James’ treatment of Snape proves he was not a flawlessly noble individual, as the series sometimes seems to imply. Certainly, people make mistakes in youth, but this was a repeated habit, and Snape still carries trauma from it. Even James’ best friends do not deny that it happened. Yet, memories can be altered and Snape has spent his entire life nursing a hatred for James. Though the bullying is impossible to deny, perhaps it is exaggerated in Snape’s mind. But even allowing for the perspective of the memory, it’s not a good look for James. The exact extent of James’ bullying isn’t totally clear as the events are long over before the series. With the only other characters in the series who grow up with James being his friends, it’s impossible to tell if his venom was reserved for Snape specifically or if he had other victims as well. But it does show he had a mean streak, so why does everyone consider him a hero?

How Can ‘Harry Potter’ Fans Call James a Hero?

Despite this glaringly obvious issue, James does several good things. He joins the Order of the Phoenix, actively defying Voldemort (Ralph Fiennes) and putting him on the good side of the overall conflict. He also shows no signs of prejudice, even marrying a muggle-born girl, despite coming from a long-respected pureblood wizard family, yet that is a low bar for heroism. James is loyal to his friends, specifically Remus Lupin. While at Hogwarts, James and the others discover Remus is a werewolf, and they not only keep his secret but accept him. They even went out of their way (and broke the law) to become animagi to support Remus during his transformations, sneaking out at night during the full moon to keep him company. This shows that there was always more to James than a bully, as he is a loyal friend despite the prejudice against werewolves. But perhaps the most memorable thing James did was die. When Voldemort attacked the Potters’ home, James sacrifices himself, hoping to give Lily time to escape with baby Harry. Though it changed nothing in the end, his final act of heroism leads people to forget his problematic past.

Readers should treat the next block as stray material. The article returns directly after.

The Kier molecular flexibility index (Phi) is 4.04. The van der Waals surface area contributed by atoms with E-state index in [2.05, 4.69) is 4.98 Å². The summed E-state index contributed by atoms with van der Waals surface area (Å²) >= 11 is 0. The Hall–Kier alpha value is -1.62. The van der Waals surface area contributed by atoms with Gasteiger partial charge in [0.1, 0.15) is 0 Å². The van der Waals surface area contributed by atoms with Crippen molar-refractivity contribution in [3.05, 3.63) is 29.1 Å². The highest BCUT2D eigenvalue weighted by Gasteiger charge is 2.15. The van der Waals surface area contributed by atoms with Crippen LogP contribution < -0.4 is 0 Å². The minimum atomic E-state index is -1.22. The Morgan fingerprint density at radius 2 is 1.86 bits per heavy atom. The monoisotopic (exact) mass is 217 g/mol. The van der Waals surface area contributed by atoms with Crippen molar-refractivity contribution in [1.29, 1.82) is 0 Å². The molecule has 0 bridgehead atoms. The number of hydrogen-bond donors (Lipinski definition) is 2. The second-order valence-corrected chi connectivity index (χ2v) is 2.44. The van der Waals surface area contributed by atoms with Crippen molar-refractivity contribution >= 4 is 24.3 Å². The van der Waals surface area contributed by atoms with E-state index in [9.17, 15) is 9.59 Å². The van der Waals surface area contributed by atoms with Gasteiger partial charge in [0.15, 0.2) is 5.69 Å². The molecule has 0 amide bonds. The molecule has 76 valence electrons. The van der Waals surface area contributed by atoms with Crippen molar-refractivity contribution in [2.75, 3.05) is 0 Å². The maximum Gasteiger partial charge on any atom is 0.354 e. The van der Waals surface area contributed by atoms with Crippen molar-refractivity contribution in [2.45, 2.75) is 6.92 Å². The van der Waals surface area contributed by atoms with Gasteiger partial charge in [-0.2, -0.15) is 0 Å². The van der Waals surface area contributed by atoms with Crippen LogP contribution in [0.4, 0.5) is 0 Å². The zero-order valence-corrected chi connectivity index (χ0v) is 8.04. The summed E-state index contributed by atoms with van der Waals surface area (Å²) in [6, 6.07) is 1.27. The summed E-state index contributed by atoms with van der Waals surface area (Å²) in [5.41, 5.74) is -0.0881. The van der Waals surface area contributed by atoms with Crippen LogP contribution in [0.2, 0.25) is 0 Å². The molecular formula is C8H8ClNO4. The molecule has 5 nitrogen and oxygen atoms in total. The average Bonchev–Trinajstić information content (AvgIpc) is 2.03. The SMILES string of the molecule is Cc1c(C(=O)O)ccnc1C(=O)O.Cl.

There is both good and bad in James, but the story, and therefore the fans, seem to focus on his best moments. The explanation is simple: it’s Harry’s story. With so much of the films centering on Harry and his perceptions, of course, James won’t be vilified. Harry admires his father but, honestly, knows little about the man. As an 11-year-old, Harry enters the Wizarding World, meeting people who knew his father for the first time, and they tell him of all his father’s best deeds. Not wanting to disillusion Harry or speak ill of the dead, no one discusses James’ mistakes, with the sole exception of Snape. His best qualities and the narrative told to Harry leave a positive impression of James Potter, even though he was a flawed man.

Does ‘Harry Potter’ Make James Redeemable?

James (Adrian Rawlins) and Lily (Geraldine Somerville) Potter dancing as they pose for a photo.
Image via Warner Bros

The series presents several characters, who may be on the right side of the overall confrontation but are not necessarily good people, and James is one of them. James behaved terribly in his youth, and, unfortunately, died too young to make things right with Snape. He is not shown to take responsibility for his actions, but admittedly, that would be difficult for him to do from beyond the grave. It is worth noting that the only other person James was known to bother, not only forgave him, but married him.

Perhaps James did mature before his death and acknowledge the hurt his actions caused, but his care for his family and friends doesn’t prove that he changed. Without a clear moment of regret, it’s hard to be sure of James. With more time, the upcoming Harry Potter TV series could address James’ shortcomings and potential growth into a better person, but the films never do that. He may be a hero in the First Wizarding War and to Harry, but that doesn’t necessarily make James a good man. The complex distinction allows for nuances and creates a fascinating and realistic character. While denying the darker parts of James is tempting, it does a disservice to the story. James Potter did many good things in his life, but that doesn’t erase his mistakes.

Harry Potter and the Sorcerer’s Stone and the rest of the franchise is available to stream on Max.